Scott StereoMaster 382-B


New member
Username: Paranoya18

Post Number: 1
Registered: Oct-10
I recently purchased this stereo at a thrift store for about 2 bucks. When i plugged it in it lit up perfect. One of the channels doesnt work and something heats up on the back. It has such a cool look to it I cant see gettin rid of it. My question is if it is worth fixing or even a complete refurbish? Any ideas on what it would cost me either way?

Platinum Member
Username: Plymouth


Post Number: 15338
Registered: Jan-08
Welcome to eCoustics Kyle!

Is the heat come from the output transistors in back panel?

It can be a fuse or a output transistor blowed, the potentiometer Bias can be open.

Send it to a repair shop, they will certainly find the problem.

Platinum Member
Username: Jan_b_vigne

Dallas, TX

Post Number: 15474
Registered: May-04

Take a look on the web for pricing of this and other Scott solid state receivers. I doubt you'll find anything going for even $50. As a rule early generations of transistor gear aren't sought after or well thought of based on their sound quality and engineering. Parts are difficult if not impossible to find and most repairs are made by salavaging a junker. That means you'll have to find someone willing to do the job who might have access to the right parts. That in itself is a tall order as very few repair techs have any desire to be tied to a component such as yours. You'll almost certainly need to send the unit off for repair unless you live around a large city and can luck into an old timer who does this stuff on the side just to keep their hands in the game. Any refurbishment would certainly include replacing 90% of the capacitors in this receiver and realigning the tuner, that and a general cleaning and such should cost you around $100 - twice what the unit might bring on the market before you add your shipping cost.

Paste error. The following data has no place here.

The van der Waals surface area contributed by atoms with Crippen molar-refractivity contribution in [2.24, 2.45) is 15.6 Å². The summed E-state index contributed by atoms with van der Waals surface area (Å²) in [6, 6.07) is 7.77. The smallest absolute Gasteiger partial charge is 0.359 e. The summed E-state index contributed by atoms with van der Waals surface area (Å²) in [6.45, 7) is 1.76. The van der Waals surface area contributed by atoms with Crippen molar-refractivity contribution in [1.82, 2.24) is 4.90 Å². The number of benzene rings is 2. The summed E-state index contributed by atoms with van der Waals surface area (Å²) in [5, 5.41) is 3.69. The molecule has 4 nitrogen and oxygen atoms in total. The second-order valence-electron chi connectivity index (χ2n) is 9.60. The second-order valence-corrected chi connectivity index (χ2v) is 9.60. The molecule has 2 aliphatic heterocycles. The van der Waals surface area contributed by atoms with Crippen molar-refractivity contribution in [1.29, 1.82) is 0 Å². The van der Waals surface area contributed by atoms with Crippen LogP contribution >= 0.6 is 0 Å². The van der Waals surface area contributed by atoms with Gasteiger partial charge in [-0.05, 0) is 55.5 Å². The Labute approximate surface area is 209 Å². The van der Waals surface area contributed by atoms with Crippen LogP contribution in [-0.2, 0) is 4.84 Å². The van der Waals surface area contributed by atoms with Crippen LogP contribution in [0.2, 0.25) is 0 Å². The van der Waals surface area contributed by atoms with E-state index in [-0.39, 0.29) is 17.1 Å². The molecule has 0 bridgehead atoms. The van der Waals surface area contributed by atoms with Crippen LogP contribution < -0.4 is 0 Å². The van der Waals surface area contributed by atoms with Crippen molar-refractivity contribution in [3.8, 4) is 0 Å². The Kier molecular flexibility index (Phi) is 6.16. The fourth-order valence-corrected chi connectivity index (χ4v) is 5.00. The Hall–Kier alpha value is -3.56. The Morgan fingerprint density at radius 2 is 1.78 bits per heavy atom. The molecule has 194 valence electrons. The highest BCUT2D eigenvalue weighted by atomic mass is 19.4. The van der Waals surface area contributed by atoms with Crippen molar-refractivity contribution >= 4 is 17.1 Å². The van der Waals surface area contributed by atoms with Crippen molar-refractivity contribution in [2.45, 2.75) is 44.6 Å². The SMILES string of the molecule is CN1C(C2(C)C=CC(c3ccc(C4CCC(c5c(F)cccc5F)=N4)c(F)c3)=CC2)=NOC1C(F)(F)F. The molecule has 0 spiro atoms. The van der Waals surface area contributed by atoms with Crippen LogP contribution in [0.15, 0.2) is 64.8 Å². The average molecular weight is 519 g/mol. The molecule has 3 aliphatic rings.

I agree the vintage receivers have a unique look which alone might be worth the money, but don't expect to use this receiver for much music listening. It's not horible but it's not very good either as reflected in the resale prices - you got your's for $2. Even a bottom of the line Pioneer or Marantz from the '70's can bring $25-50 and oftentimes more.

Check here; for more specific advice. In the end, anything is worth what someone is willing to put into it. You probably won't understand the analogy but what you have is the equivalent of finding a deal on a '61 Dodge Dart, slant six with a push button transmission and bench seats. Worth keeping for sentimental reasons but not much else when there are numerous other vintage components you could buy that would be worth owning.


Gold Member
Username: Superjazzyjames

Post Number: 2004
Registered: Oct-10
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